(Reuters) - Britain's main index lost ground on Monday as miners and oil majors fell, more than offsetting gains in bank stocks.
The FTSE 100 was 0.2 percent lower, lagging its European and Asian counterparts, while the FTSE 250 added 0.2 percent by 0817 GMT.
Office group IWG pushed midcaps higher after divestiture plans for its Japan business
Miners, which last week scaled seven-year highs, handed back some of those gains with a 0.8 percent dip.
CMC Markets analyst David Madden said there did not appear to be any major shift in sentiment, and copper prices rose as data from China showed higher unwrought copper imports in March, and supply concerns and hopes of a U.S.-China trade resolution also gave support.
Weighing further on the index were exporter stocks, which slipped as sterling strengthened. AstraZeneca, Reckitt Benckiser and GlaxoSmithKline dipped by around 1 percent.
The pound's gains followed upbeat comments from Britain's foreign minister Jeremy Hunt on talks between the government and the opposition Labour Party to find a consensus over Brexit.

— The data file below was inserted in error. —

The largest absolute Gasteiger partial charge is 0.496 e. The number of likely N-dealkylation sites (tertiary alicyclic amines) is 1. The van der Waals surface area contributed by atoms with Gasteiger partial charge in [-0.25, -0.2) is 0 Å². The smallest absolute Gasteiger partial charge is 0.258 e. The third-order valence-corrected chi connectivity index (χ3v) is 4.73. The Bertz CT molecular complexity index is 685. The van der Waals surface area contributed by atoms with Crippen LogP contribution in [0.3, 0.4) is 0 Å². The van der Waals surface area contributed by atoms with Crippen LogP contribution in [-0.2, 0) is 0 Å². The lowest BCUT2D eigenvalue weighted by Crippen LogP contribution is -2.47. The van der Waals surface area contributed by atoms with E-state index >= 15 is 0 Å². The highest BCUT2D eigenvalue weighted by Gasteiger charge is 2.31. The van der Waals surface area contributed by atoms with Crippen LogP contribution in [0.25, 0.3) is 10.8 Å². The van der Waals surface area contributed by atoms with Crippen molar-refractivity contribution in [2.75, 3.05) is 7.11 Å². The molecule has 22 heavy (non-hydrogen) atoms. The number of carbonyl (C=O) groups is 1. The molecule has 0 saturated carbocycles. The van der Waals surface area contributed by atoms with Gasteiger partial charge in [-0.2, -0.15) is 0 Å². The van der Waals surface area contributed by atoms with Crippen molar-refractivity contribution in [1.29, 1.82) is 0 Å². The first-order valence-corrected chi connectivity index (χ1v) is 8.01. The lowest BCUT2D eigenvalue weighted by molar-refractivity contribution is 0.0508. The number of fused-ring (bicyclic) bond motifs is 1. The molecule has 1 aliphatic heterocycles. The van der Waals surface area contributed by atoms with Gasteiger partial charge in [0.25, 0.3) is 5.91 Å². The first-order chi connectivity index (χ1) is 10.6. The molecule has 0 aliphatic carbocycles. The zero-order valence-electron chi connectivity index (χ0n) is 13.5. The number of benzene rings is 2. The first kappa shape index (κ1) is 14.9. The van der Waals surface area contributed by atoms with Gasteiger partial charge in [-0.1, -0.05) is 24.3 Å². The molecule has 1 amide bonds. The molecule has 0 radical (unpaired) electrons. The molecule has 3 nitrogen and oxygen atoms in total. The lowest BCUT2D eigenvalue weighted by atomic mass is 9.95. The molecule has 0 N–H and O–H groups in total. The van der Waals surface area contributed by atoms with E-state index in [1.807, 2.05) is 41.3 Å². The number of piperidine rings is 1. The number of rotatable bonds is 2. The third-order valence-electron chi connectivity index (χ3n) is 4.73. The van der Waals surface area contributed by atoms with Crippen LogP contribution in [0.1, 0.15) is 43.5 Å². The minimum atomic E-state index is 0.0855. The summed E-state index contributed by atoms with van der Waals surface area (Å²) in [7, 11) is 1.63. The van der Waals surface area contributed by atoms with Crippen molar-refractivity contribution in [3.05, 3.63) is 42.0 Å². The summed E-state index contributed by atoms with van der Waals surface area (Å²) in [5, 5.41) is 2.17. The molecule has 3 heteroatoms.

Shell and BP extended losses following a dip in oil prices. [O/R]
Compass Group, the world's biggest catering firm, was on track for its worst day in six months with a 3 percent drop after Barclays cut its rating.
Financials inched toward a six-month high, lifted by last week's upbeat results from U.S. bellwethers JP Morgan and Wells Fargo, and strong bank loan data from China.
"Traders will be keeping a close eye on ... whether the strong start (to U.S. earnings) is able to continue beyond the banking sector ... right now this is looking unlikely," London Capital Group analyst Jasper Lawler said.
Lloyds, Prudential and Barclays were among the best blue-chip performers.
Among midcaps, serviced office space provider IWG surged 17.7 percent to a two-year high after plans to sell its Japanese operations for 320 million pounds and a double upgrade from Credit Suisse on the stock.
Mediterranean-focused Energean Oil & Gas jumped almost 10 percent to a record high after announcing a new gas discovery at the Karish North exploration well.
Builder Kier added nearly 4.1 percent as it said its newly appointed CEO planned to cut debt and respond to problems affecting the outsourcing industry.
(Reporting by Yadarisa Shabong and Muvija M in Bengaluru; Editing by Alison Williams and John Stonestreet)